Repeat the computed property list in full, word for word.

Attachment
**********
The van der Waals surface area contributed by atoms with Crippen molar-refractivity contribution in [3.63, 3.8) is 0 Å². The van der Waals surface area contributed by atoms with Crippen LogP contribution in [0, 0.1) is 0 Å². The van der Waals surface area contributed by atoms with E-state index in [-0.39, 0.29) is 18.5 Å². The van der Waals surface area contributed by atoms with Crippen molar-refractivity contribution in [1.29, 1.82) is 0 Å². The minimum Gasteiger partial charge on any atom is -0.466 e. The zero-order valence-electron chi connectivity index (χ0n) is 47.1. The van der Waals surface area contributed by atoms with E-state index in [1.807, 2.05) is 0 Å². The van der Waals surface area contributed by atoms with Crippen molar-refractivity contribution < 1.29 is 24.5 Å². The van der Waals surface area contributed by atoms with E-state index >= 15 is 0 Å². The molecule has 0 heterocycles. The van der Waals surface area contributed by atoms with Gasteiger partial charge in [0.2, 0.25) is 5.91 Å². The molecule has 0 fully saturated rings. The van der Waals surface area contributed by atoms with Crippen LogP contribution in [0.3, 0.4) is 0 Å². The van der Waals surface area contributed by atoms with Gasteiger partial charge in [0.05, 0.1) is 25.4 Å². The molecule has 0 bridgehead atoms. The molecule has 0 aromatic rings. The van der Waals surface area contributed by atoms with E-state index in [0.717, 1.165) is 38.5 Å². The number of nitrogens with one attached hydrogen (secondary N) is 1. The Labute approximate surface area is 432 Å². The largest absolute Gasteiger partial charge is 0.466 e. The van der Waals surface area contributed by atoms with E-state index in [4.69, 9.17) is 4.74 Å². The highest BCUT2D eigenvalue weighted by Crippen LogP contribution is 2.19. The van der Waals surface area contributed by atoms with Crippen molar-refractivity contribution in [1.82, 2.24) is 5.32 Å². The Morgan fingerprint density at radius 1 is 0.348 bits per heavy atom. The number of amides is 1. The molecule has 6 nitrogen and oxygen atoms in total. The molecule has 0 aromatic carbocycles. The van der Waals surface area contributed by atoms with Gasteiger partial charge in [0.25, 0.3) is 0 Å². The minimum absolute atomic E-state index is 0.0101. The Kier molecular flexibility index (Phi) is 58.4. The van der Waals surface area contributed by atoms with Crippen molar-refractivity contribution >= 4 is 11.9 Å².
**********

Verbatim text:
The van der Waals surface area contributed by atoms with Crippen molar-refractivity contribution in [3.63, 3.8) is 0 Å². The van der Waals surface area contributed by atoms with Crippen LogP contribution in [0, 0.1) is 0 Å². The van der Waals surface area contributed by atoms with E-state index in [-0.39, 0.29) is 18.5 Å². The van der Waals surface area contributed by atoms with Crippen molar-refractivity contribution in [1.29, 1.82) is 0 Å². The minimum Gasteiger partial charge on any atom is -0.466 e. The zero-order valence-electron chi connectivity index (χ0n) is 47.1. The van der Waals surface area contributed by atoms with E-state index in [1.807, 2.05) is 0 Å². The van der Waals surface area contributed by atoms with Crippen molar-refractivity contribution < 1.29 is 24.5 Å². The van der Waals surface area contributed by atoms with E-state index >= 15 is 0 Å². The molecule has 0 heterocycles. The van der Waals surface area contributed by atoms with Gasteiger partial charge in [0.2, 0.25) is 5.91 Å². The molecule has 0 fully saturated rings. The van der Waals surface area contributed by atoms with Crippen LogP contribution in [0.3, 0.4) is 0 Å². The van der Waals surface area contributed by atoms with Gasteiger partial charge in [0.05, 0.1) is 25.4 Å². The molecule has 0 bridgehead atoms. The molecule has 0 aromatic rings. The van der Waals surface area contributed by atoms with E-state index in [0.717, 1.165) is 38.5 Å². The number of nitrogens with one attached hydrogen (secondary N) is 1. The Labute approximate surface area is 432 Å². The largest absolute Gasteiger partial charge is 0.466 e. The van der Waals surface area contributed by atoms with E-state index in [4.69, 9.17) is 4.74 Å². The highest BCUT2D eigenvalue weighted by Crippen LogP contribution is 2.19. The van der Waals surface area contributed by atoms with Crippen molar-refractivity contribution in [1.82, 2.24) is 5.32 Å². The Morgan fingerprint density at radius 1 is 0.348 bits per heavy atom. The number of amides is 1. The molecule has 6 nitrogen and oxygen atoms in total. The molecule has 0 aromatic carbocycles. The van der Waals surface area contributed by atoms with Gasteiger partial charge in [0.25, 0.3) is 0 Å². The minimum absolute atomic E-state index is 0.0101. The Kier molecular flexibility index (Phi) is 58.4. The van der Waals surface area contributed by atoms with Crippen molar-refractivity contribution >= 4 is 11.9 Å².